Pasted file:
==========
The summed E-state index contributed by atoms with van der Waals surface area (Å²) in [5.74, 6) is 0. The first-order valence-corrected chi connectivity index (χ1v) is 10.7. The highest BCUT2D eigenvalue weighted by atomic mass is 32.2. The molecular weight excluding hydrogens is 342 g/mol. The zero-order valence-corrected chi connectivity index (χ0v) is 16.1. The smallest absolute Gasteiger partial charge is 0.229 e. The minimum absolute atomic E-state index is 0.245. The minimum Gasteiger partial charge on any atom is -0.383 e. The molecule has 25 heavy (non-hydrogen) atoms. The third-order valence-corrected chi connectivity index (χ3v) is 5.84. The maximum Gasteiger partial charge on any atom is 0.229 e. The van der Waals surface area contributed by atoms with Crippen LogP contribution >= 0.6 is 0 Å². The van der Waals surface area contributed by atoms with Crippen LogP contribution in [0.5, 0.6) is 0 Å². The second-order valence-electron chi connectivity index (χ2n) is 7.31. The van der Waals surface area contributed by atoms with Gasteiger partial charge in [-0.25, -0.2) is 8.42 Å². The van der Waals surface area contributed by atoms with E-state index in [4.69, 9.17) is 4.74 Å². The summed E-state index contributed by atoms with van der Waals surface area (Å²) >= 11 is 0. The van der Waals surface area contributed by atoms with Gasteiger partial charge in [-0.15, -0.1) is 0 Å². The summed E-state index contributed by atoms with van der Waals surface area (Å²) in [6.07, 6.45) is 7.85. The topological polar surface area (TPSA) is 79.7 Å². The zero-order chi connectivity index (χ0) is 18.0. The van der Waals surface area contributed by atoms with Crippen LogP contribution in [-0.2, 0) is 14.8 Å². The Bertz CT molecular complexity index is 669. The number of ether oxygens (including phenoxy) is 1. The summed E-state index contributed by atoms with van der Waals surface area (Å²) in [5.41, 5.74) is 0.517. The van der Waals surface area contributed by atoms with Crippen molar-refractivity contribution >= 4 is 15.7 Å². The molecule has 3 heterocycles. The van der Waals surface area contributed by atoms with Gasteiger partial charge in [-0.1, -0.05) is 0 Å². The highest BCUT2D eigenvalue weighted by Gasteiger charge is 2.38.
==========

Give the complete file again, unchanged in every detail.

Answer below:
The summed E-state index contributed by atoms with van der Waals surface area (Å²) in [5.74, 6) is 0. The first-order valence-corrected chi connectivity index (χ1v) is 10.7. The highest BCUT2D eigenvalue weighted by atomic mass is 32.2. The molecular weight excluding hydrogens is 342 g/mol. The zero-order valence-corrected chi connectivity index (χ0v) is 16.1. The smallest absolute Gasteiger partial charge is 0.229 e. The minimum absolute atomic E-state index is 0.245. The minimum Gasteiger partial charge on any atom is -0.383 e. The molecule has 25 heavy (non-hydrogen) atoms. The third-order valence-corrected chi connectivity index (χ3v) is 5.84. The maximum Gasteiger partial charge on any atom is 0.229 e. The van der Waals surface area contributed by atoms with Crippen LogP contribution >= 0.6 is 0 Å². The van der Waals surface area contributed by atoms with Crippen LogP contribution in [0.5, 0.6) is 0 Å². The second-order valence-electron chi connectivity index (χ2n) is 7.31. The van der Waals surface area contributed by atoms with Gasteiger partial charge in [-0.25, -0.2) is 8.42 Å². The van der Waals surface area contributed by atoms with E-state index in [4.69, 9.17) is 4.74 Å². The summed E-state index contributed by atoms with van der Waals surface area (Å²) >= 11 is 0. The van der Waals surface area contributed by atoms with Gasteiger partial charge in [-0.15, -0.1) is 0 Å². The summed E-state index contributed by atoms with van der Waals surface area (Å²) in [6.07, 6.45) is 7.85. The topological polar surface area (TPSA) is 79.7 Å². The zero-order chi connectivity index (χ0) is 18.0. The van der Waals surface area contributed by atoms with Crippen LogP contribution in [-0.2, 0) is 14.8 Å². The Bertz CT molecular complexity index is 669. The number of ether oxygens (including phenoxy) is 1. The summed E-state index contributed by atoms with van der Waals surface area (Å²) in [5.41, 5.74) is 0.517. The van der Waals surface area contributed by atoms with Crippen molar-refractivity contribution >= 4 is 15.7 Å². The molecule has 3 heterocycles. The van der Waals surface area contributed by atoms with Gasteiger partial charge in [-0.1, -0.05) is 0 Å². The highest BCUT2D eigenvalue weighted by Gasteiger charge is 2.38.